Perspective-taking, empathy in suttas?

Yes. More is required. In particular I am looking at SN35.88, thinking that both empathy and sympathy will fail one here:

SN35.88:15.1: “But if they do take your life with a sharp knife, what will you think of them then?”
SN35.88:16.1: “If they take my life with a sharp knife, I’ll think: ‘There are disciples of the Buddha who looked for someone to assist with slitting their wrists because they were horrified, repelled, and disgusted with the body and with life. And I have found this without looking!’

Here I think that only compassion and relinquishment of identity view will serve. This is for me one of the toughest suttas I have encountered, stark and demanding as it stands.

The Buddha concludes by declaring Puṇṇa an arahant:

SN35.88:20.2: Puṇṇa has become completely extinguished.”

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Thanks for this sutta @karl_lew . Quite impressive indeed. It reminds me of the simile of the saw except it is about having loving-kindness.

In this sutta it is more a change of mental perspective to find good things and relativize the perspective of being killed. The sutta goes like a descending arrow to imagine the worst that could happen and prepare oneself mentally. It is quite demanding as you say ! I suppose many people would find the last thought and attitude not instinctual (except if one wanted to commit suicide) ! Accepting death of his body shows he is ready to go to this brutal country.

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Perspective-taking is perhaps implied in Ud5.4:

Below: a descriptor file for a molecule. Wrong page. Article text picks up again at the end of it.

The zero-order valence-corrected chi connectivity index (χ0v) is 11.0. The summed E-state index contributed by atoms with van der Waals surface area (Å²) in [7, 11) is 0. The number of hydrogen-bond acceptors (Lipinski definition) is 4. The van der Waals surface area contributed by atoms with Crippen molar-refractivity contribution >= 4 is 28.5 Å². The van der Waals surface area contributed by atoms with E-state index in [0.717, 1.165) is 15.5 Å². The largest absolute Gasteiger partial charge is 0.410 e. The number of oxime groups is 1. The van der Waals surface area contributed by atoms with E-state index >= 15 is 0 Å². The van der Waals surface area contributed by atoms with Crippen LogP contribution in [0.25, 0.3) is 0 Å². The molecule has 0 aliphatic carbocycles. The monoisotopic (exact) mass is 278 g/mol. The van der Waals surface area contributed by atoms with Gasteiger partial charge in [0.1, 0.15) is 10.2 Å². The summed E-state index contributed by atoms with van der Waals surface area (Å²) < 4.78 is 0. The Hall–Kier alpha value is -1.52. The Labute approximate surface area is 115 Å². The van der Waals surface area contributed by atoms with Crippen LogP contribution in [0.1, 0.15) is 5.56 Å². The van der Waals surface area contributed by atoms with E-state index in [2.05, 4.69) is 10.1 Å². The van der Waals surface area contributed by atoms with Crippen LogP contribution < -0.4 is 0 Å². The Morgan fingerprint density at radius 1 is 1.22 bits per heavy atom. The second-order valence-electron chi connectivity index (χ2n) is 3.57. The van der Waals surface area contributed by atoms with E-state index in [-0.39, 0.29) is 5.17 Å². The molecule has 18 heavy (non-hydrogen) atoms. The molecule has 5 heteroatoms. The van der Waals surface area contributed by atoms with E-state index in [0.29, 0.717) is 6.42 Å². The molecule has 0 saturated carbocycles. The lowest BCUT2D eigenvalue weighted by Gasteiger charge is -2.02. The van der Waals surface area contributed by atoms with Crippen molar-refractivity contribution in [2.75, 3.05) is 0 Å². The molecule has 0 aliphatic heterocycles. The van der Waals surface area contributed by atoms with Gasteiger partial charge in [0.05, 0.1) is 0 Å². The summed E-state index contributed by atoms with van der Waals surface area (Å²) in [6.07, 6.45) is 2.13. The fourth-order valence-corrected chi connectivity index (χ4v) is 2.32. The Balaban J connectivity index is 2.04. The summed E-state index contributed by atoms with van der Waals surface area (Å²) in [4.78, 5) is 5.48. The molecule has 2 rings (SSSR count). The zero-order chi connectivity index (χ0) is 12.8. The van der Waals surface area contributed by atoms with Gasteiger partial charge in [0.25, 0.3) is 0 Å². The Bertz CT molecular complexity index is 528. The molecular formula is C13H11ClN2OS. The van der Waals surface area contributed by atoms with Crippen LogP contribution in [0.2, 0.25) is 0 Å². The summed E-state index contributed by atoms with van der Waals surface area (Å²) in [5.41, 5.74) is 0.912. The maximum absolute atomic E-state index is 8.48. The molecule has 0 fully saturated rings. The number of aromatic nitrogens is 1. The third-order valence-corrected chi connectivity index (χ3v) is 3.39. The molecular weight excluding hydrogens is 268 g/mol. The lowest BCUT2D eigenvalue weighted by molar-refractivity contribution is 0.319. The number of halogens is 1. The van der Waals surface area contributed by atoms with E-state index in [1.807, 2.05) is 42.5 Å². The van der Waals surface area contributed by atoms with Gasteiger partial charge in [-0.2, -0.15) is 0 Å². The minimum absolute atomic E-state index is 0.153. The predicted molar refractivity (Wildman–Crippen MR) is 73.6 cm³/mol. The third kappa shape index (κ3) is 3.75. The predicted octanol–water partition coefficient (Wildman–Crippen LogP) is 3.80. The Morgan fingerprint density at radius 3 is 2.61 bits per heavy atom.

…Then the Gracious One, having dressed in the morning time, after picking up his bowl and robe, was entering Sāvatthī for alms. The Gracious One saw those many young boys who were between Sāvatthī and Jeta’s Wood catching fish. Having seen that, he went to those young boys, and after going, he said this to those young boys: “Are you afraid, boys, of suffering? Is suffering unpleasant to you?”

“Yes, reverend Sir, we are afraid of suffering, suffering is unpleasant to us.”

Then the Gracious One, having understood the significance of it, on that occasion uttered this exalted utterance:

“If you have fear of suffering, if suffering is unpleasant to you,
Don’t do any bad deeds, whether in the open or in secret.

“But if you will do, or now do do bad deeds,
For you there is no freedom from suffering, even after going, while running away.”

Another question is to what degree perspective taking and empathy are a consequence of understanding one’s own experience of suffering and pleasure?

IMO, since we cannot actually experience what other people are going through, perhaps all empathy and perspective-taking is ultimately modeled on our own experience and worldviews.

E.g. it’s when you go through a really bad experience you can think “wow I don’t wish this on anyone”, but before that one was kind of oblivious to what going through it actually is like.